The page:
· one eccentric pick–a widely admired and excellent book that I love, yes, but one that may not appeal to everyone

I’ll post these recommendations here, or to make sure you don’t miss them, sign up for the monthly Book Club newsletter.

Shop at the wonderful Brooklyn indie WORD, BN.com, Amazon (I’m an affiliate of all three), or your favorite local bookstore. Or visit the library! Drumroll…

An outstanding book about happiness or, more specifically, habits:

Laurie Colwin, Family Happiness. This excellent novel is is a brilliant portrait of an Obliger in full Obliger-rebellion, if that interests you.

Buy from WORD; BN.comAmazon.

An outstanding young-adult book:

Norton Juster, The Phantom Tollbooth. This is an outstanding book, which I planned to recommend next month; for this month, I intended to recommend Carol Ryrie Brink’s Andy Buckram’s Tin Men. And it’s out of print! Horrible. Try to get it from the library, so good.

Buy from WORD; BN.com; Amazon.

An eccentric pick:

Journal of Eugene Delacroix.

Buy from WORD; BN.com; Amazon.

I’ve noticed that many times, when someone describes a book to me, I want to read it less. And often, weirdly, the better a book is, the worse it sounds. So I won’t describe these books, but I love all the books I recommend; I’ve read them at least twice if not many times; and they’re widely loved. I do provide slightly more context in the book club newsletter.

If you read last month’s recommendations…what did you think? Charles Duhigg’s The Power of Habit;William Pene du Bois’s The Twenty-One Balloons; and Anne Lamott’s Operating Instructions.

If you’re reading this post through the daily email, click here to join the conversation. And if you’d like to get the daily blog post by email, sign up here. (You can ignore that RSS business.)

Revealed! Book Club Choices for March. Happy Reading.

Because nothing boosts happiness more than a great book, each month, I suggest:

· one outstanding book about happiness or habits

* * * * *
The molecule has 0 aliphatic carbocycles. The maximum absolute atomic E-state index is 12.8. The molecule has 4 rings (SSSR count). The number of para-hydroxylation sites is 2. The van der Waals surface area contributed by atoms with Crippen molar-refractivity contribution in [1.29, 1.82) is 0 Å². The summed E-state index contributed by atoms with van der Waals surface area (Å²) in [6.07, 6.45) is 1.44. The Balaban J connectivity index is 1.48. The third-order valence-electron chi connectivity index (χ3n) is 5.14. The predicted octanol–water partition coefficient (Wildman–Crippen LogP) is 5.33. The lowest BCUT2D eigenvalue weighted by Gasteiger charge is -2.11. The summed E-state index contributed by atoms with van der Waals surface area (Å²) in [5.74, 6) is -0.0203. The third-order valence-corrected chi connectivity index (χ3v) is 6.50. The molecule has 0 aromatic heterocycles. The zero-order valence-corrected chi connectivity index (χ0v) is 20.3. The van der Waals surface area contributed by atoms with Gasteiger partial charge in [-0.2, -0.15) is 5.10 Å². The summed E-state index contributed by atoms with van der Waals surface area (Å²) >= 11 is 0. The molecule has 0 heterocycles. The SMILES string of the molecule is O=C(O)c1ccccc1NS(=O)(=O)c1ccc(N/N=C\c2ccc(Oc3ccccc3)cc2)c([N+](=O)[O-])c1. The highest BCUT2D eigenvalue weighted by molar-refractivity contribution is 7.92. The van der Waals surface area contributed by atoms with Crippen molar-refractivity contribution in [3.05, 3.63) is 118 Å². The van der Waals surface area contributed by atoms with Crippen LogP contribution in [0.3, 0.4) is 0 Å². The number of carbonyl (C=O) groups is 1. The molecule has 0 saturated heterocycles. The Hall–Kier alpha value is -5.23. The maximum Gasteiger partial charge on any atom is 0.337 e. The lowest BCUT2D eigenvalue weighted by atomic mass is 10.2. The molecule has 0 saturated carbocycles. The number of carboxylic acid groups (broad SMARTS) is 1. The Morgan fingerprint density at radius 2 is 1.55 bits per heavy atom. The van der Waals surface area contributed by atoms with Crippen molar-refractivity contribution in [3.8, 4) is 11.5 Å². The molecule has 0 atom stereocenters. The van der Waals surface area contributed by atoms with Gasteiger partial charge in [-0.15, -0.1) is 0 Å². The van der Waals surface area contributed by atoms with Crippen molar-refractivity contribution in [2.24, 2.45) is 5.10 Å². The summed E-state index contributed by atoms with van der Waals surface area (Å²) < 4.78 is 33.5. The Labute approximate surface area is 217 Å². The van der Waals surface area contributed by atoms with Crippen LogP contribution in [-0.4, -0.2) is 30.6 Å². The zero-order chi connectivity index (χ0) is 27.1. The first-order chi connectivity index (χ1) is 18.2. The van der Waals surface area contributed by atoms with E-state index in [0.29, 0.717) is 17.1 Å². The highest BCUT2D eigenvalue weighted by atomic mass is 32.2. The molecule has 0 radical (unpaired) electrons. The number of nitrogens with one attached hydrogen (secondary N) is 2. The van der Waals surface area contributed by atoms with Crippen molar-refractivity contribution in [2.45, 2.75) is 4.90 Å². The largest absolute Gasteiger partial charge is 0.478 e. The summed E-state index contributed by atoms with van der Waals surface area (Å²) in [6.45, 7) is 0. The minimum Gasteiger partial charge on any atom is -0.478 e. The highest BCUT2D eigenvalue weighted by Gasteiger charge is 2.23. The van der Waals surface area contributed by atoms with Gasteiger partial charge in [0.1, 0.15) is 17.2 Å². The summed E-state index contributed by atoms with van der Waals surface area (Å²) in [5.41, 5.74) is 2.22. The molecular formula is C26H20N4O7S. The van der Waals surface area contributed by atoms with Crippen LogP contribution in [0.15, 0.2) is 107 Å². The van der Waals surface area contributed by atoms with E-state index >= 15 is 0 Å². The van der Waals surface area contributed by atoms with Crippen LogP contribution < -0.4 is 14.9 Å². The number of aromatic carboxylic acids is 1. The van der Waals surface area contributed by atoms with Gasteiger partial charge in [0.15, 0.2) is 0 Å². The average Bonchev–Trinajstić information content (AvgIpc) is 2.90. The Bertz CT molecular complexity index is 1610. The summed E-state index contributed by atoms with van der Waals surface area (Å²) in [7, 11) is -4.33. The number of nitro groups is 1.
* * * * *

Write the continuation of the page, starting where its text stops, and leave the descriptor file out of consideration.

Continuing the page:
· one outstanding work of children’s or young-adult literature–I have a crazy passion for kidlit

· one eccentric pick–a widely admired and excellent book that I love, yes, but one that may not appeal to everyone

I’ll post these recommendations here, or to make sure you don’t miss them, sign up for the monthly Book Club newsletter.

Shop at the wonderful Brooklyn indie WORD, BN.com, Amazon (I’m an affiliate of all three), or your favorite local bookstore. Or visit the library! Drumroll…

An outstanding book about happiness or, more specifically, habits:

Charles Duhigg, The Power of Habit: Why We Do What We Do in Life and Business

Buy from WORD; BN.comAmazon.

An outstanding young-adult book:

William Pene du Bois,  The Twenty-One Balloons

Buy from WORD; BN.com; Amazon.

An eccentric pick:

Anne Lamott, Operating  Instructions: A Journal of My Son’s First Year

Buy from WORD; BN.com; Amazon.

I’ve noticed that many times, when someone describes a book to me, I want to read it less. And often, weirdly, the better a book is, the worse it sounds. So I won’t describe these books, but I love all the books I recommend; I’ve read them at least twice if not many times; and they’re widely loved. I do provide slightly more context in the book club newsletter.

If you read last month’s recommendations…what did you think? Roenneberg’s Internal Time, Hunt’s Up a Road Slowly, and Tartt’s The Secret

If you’re reading this post through the daily email, click here to join the conversation. And if you’d like to get the daily blog post by email, sign up here. (You can ignore that RSS business.)

“Those Who Find Comfort in Literature…in Personal Adornment, and…in Food.”

“Maria gazed at her boots. Miss Heliotrope restored her spectacles to their proper position, [and] picked up the worn brown volume of French essays…

“Humanity can be roughly divided into three sorts of people–those who find comfort in literature, those who find comfort in personal adornment, and those who find comfort in food.”

–Elizabeth Goudge, The Little White Horse

This is a very broad statement, but as I thought about it, it struck me that there’s a fair amount of truth in it. Agree, disagree?

This book was written in 1946. To update it a bit, maybe I’d change “literature” to…what word encompasses literature, and also TV, movies, the internet?

Any other major sources of comfort that you’d include along with literature, personal adornment, and food? Perhaps animals?

If you’re reading this post through the daily email, click here to join the conversation. And if you’d like to get the daily blog post by email, sign up here.